By Graham Skellern
Zespri boss Tim Goodacre will tell a commission of inquiry everything he knows about the Australian Wheat Board's involvement in the scandal-ridden United Nations oil-for-food programme with Iraq following the first Gulf War.
Mr Goodacre, a senior manager with the wheat board at the time, will attend the hearing in Sydney over the next two weeks.
He will first be interviewed by commissioner Terence Cole's legal team who will decide whether he should give formal evidence.
Mr Goodacre's lawyer, Peter Crombie, said his client was willing to co-operate in any way he could.
"After speaking with the legal team and clarifying all the issues they have, maybe he won't need to give evidence."
Mr Crombie has been keeping an eye on all the evidence in the inquiry which began with secret hearings before Christmas and was then opened up to the public a month ago.
Mr Crombie was to talk with the commission's lawyers today to fix a date for Mr Goodacre's appearance.
The inquiry is investigating claims that the Australian Wheat Board (AWB) paid up to $A300 million ($NZ330 million) in kickbacks, disguised as "trucking fees", to secure exporting contracts with Iraq, and that money was funnelled to Saddam Hussein's coffers.
The wheat was supposedly taken into Iraq by a Jordanian trucking company that was partly owned by the Iraqi regime.
The inquiry is investigating whether the AWB or any employee breached United Nations sanctions that prohibited the payment of money to Iraq for any exported goods and whether they have committed an offence under Australian law.
The inquiry has been widened to consider the role of the Australian Department of Foreign Affairs and Trade, and resources giant BHP in the alleged bribery scandal.
Mr Goodacre worked for the AWB for 12 years and his name had been mentioned on occasions during the inquiry.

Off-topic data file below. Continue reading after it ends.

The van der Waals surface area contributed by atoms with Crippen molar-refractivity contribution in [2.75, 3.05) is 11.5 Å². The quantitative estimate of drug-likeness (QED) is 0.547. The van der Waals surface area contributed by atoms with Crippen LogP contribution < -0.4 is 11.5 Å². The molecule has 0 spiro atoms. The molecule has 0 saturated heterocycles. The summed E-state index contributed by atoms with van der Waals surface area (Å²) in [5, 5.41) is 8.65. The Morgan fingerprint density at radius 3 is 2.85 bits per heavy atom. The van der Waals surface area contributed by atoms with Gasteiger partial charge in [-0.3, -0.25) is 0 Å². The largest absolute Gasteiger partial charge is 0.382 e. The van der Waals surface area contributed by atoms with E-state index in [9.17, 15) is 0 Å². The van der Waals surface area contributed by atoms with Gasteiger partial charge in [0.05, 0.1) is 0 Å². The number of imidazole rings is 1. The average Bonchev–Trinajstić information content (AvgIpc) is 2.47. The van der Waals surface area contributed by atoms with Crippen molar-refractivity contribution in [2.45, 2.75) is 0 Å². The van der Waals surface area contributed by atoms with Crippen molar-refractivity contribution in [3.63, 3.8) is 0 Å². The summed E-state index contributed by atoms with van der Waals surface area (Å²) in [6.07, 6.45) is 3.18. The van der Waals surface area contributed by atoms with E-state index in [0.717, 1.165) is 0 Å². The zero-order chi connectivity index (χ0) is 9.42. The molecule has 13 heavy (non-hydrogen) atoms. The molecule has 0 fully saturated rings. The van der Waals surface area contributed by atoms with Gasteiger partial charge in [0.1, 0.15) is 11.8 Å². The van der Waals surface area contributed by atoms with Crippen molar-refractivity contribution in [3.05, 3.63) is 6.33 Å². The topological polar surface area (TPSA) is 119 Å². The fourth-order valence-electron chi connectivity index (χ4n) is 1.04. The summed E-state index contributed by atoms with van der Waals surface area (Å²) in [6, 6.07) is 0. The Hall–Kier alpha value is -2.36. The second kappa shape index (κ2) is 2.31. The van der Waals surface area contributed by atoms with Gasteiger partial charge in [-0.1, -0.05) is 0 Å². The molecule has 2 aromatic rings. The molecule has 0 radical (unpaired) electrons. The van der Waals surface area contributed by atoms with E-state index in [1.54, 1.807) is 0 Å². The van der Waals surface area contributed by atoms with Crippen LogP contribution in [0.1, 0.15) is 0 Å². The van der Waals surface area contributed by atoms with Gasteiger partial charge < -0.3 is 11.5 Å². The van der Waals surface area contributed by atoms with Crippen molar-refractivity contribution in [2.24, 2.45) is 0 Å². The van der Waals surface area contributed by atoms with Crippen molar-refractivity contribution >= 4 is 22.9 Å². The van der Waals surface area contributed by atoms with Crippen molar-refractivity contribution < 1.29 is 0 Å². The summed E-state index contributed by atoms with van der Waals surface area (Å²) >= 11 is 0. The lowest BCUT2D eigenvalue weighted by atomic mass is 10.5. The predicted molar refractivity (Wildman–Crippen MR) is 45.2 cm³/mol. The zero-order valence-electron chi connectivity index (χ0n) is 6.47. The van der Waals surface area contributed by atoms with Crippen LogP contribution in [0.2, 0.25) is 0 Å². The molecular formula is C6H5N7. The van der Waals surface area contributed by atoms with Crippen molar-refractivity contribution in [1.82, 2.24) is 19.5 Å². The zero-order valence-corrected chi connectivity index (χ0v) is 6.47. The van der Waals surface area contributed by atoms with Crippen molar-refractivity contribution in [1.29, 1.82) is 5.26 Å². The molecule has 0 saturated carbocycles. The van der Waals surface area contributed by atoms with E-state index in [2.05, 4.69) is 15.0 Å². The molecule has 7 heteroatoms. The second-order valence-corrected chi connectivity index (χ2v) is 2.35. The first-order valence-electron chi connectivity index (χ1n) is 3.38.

Last Friday, Mark Emons - AWB's former head of the Middle East desk - told the inquiry that he alerted Mr Goodacre to the payments, and he negotiated with Mr Goodacre an exit clause absolving him of responsibility for the Iraqi payments.
Mr Crombie said that's one of the reasons why his client was going to Australia.
"Over the past month of monitoring the hearings, nothing has given me or Tim cause for concern - until the allegation last week."
Zespri International chairman Craig Greenlees said Mr Goodacre had been talking with him and the board since last November over the possibility that he might have to give evidence to the inquiry.
Mr Greenlees said it was unfortunate that something like this has come up as Zespri was always concerned about its image in the marketplace.
"But Tim has made it clear to the board that personally he did not foresee anything of concern, at the inquiry, in respect of his own actions while working at AWB. We are very comfortable with that," said Mr Greenlees.
"I know the positions he held at AWB and they weren't principally involved in the (trading) activities - he was on the corporate side.
"He will give his evidence and we will let it take its course and see what comes out."
Mr Greenlees said Mr Goodacre would not be discussing any matters relating to the inquiry prior to giving evidence, and he would be given leave for the time he was in Sydney "as this is not a matter that relates to his current role or business of Zespri."
Australian-born Mr Goodacre joined AWB in 1994. From 1998 to 2000 he was the general manager grower services and concentrated on revamping the commercial relationship with growers.
He then became group general manager trading and group general manager corporate before leaving AWB in December 2002 to take up his position as the new chief executive for kiwifruit marketer Zespri, based at Mount Maunganui.